Invisible on the Subway: RA & Public Transportation

Invisible on the Subway: RA & Public Transportation

I’ve been back in New York for almost a month now (I got back June 3rd) after a two-week trip home to Minneapolis in May due to my inability to find housing in Brooklyn for the rest of the month. Crazy! But that’s another story. What’s also crazy and frustrating and exhausting being back in NYC is getting used to public transportation again, especially the vast and often unreliable subway system. The subway is great and is a big help with getting around places, especially when you don’t have a car (like I did in Minneapolis). But what’s not so great about the subway is that the trains and stations are usually jam-packed with people, especially during rush hour. There’s also a lot of walking, stair-climbing, and waiting required (usually that means standing), which has proven to be one of the biggest physical challenges I’ve experienced so far living in New York with RA.

More often than not, when I step onto a crowded train I scan the car and see that there are no seats available. I then try to carefully maneuver my way further inside with the hope of finding a pole I can hang onto to steady and support myself for the duration of the ride. Usually before I’ve even gotten on the train, my feet and bad ankle are throbbing and in pain from all of the walking I’ve been doing anyway. Standing on a crowded train for a few stops is bearable, but longer than that can become agonizing. Sometimes there’s not even enough room to shift your weight from one foot to the other, or lift up the “bad one” to take the pressure off it. So you’re stuck standing there, with bodies squashed against you from every angle, as you try to not think about the stabbing pain burning in your swollen feet and ankles.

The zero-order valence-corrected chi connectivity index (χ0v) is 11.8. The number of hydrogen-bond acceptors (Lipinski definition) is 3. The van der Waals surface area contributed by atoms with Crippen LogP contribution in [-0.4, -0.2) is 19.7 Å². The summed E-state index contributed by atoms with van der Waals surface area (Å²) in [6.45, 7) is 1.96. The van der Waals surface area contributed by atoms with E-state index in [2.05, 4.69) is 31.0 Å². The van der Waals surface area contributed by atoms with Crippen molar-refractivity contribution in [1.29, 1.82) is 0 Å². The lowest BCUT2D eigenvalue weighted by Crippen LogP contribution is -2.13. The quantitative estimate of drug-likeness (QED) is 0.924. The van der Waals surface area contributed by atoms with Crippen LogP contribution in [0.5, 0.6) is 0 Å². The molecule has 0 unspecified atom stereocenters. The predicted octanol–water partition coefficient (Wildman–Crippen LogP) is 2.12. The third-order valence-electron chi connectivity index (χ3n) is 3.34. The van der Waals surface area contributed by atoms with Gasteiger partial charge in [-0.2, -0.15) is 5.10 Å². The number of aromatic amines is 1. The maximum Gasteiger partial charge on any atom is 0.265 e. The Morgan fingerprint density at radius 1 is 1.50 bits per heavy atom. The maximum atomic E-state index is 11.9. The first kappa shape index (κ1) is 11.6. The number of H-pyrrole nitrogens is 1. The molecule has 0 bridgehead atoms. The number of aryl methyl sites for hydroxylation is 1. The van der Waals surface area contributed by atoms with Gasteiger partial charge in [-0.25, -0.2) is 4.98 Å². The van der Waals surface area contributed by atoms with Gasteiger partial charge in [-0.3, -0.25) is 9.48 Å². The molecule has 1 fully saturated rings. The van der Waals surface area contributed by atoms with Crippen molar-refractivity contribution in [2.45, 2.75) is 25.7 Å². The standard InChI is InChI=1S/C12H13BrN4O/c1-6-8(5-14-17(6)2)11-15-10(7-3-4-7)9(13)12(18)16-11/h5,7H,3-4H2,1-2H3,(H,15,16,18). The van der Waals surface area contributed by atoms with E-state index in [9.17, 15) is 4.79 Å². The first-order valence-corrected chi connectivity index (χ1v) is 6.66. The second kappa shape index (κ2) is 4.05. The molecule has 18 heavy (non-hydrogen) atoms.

There are signs on every subway train that read, “Priority seating for persons with disabilities” above the two-person seats at the ends of each train. There are also signs that run across the top of the train next to the advertisements that say, “Offer your seat to an elderly, disabled, or pregnant person. Even better, add a smile.” This is all very considerate and necessary however I doubt I’d be met with a “smile” if I were to ask someone to let me sit down. There have been times when I’ve been tempted and my ankle pain has been verging on horrific. But I’m way too intimidated and chicken, really, to actually attempt to ask someone to give up his or her seat for me. Part of me is curious to see what the response would be, though. Surprise? Scorn? Annoyance? A flat-out “NO?” Insults? I’m still feeling too fragile and new here to attempt it right now and my goal of the day is usually to just get from point A to B without additional drama or problems.

However. I hate to say it and label myself as such, but I am a “disabled” person in many respects. I have chronic RA pain, which is often unpredictable and unforgiving in its assault on my body. And more specifically, I have a very painful and swollen right ankle and foot that’s in a constant state of some degree of a flare-up. Being forced to stand for any period of time is even more painful than walking on it. The main challenge with this “disability” situation on the subway is that I don’t LOOK disabled, of course. The “Invisible Illness Problem” strikes again. I look young and healthy and “normal” on the outside even if I’m silently suffering.

So what do I do, just grit my teeth and deal with it? I can’t afford to take cabs or car services, and I’ve run into similar problems of having to stand on some of the buses here. I’ve joked a few times to a couple of RA friends about this transportation problem, saying that maybe I should step onto a train wearing my Minnesota disability parking permit hanging around my neck. Or get one of those walking boots that looks like you’re recovering from surgery (I have two of them at home in Minneapolis, actually). I don’t know what the solution is yet, but you can be sure that whenever I do see a free seat on the subway or a bus, I make a mad dash for it and then hope that nobody shoots me dirty looks and guilt-trips me into giving it up.

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